A framing device
In the early Middle Ages, poets and story-tellers were telling a lot of different stories about knights and ladies and their adventures. But how did all these stories fit together? People wanted all of these stories to be tied together somehow. So the poets came up with the idea of the Knights of the Round Table.
It’s a framing story, like the framing story in the earlier Odyssey, the Mahabharata, or the (later) Arabian Nights. A poet named Wace wrote the earliest written description of the Round Table, about 1150 AD. Wace was a Norman, who went to school at Caen, in France, and eventually probably became a Christian monk.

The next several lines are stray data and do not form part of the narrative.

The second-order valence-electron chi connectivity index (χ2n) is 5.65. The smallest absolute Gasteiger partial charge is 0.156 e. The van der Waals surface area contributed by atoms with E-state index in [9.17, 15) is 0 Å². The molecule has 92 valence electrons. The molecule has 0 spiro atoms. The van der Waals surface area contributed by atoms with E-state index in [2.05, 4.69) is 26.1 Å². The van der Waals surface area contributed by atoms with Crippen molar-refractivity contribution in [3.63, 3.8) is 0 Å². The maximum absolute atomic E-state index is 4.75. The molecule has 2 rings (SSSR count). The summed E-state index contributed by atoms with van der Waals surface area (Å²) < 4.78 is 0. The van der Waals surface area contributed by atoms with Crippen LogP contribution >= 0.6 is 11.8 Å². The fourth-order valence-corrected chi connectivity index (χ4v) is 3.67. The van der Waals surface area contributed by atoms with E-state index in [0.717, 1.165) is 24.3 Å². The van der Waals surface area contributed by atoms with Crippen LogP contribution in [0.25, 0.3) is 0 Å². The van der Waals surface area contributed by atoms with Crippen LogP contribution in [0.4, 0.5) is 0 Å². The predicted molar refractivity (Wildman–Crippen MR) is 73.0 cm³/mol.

Why was it a round table?
The table was at the court of King Arthur, and it was round so that all his knights could sit at it without anyone seeming more important than anybody else: they would all be equal to each other (though not to women, or peasants, who couldn’t even sit at the table). It’s still interesting to see so much interest in supporting equality in the Middle Ages.